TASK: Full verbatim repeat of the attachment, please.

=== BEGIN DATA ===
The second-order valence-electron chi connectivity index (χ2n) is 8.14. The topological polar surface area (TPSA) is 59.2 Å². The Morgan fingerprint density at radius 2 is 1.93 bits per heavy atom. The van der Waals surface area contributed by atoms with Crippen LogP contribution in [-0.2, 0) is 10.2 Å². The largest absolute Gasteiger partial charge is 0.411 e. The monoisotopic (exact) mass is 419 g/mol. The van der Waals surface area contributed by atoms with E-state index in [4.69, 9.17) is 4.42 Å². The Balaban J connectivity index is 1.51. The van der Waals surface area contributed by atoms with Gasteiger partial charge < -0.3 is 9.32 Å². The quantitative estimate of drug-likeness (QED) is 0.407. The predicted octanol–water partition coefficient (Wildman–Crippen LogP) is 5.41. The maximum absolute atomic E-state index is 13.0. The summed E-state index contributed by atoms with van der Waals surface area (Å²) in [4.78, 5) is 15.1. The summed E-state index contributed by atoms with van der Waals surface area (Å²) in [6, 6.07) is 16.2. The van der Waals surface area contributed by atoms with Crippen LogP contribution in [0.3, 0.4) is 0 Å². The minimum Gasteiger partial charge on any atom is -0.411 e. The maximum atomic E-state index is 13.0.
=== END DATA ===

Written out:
The second-order valence-electron chi connectivity index (χ2n) is 8.14. The topological polar surface area (TPSA) is 59.2 Å². The Morgan fingerprint density at radius 2 is 1.93 bits per heavy atom. The van der Waals surface area contributed by atoms with Crippen LogP contribution in [-0.2, 0) is 10.2 Å². The largest absolute Gasteiger partial charge is 0.411 e. The monoisotopic (exact) mass is 419 g/mol. The van der Waals surface area contributed by atoms with E-state index in [4.69, 9.17) is 4.42 Å². The Balaban J connectivity index is 1.51. The van der Waals surface area contributed by atoms with Gasteiger partial charge < -0.3 is 9.32 Å². The quantitative estimate of drug-likeness (QED) is 0.407. The predicted octanol–water partition coefficient (Wildman–Crippen LogP) is 5.41. The maximum absolute atomic E-state index is 13.0. The summed E-state index contributed by atoms with van der Waals surface area (Å²) in [4.78, 5) is 15.1. The summed E-state index contributed by atoms with van der Waals surface area (Å²) in [6, 6.07) is 16.2. The van der Waals surface area contributed by atoms with Crippen LogP contribution in [0.3, 0.4) is 0 Å². The minimum Gasteiger partial charge on any atom is -0.411 e. The maximum atomic E-state index is 13.0.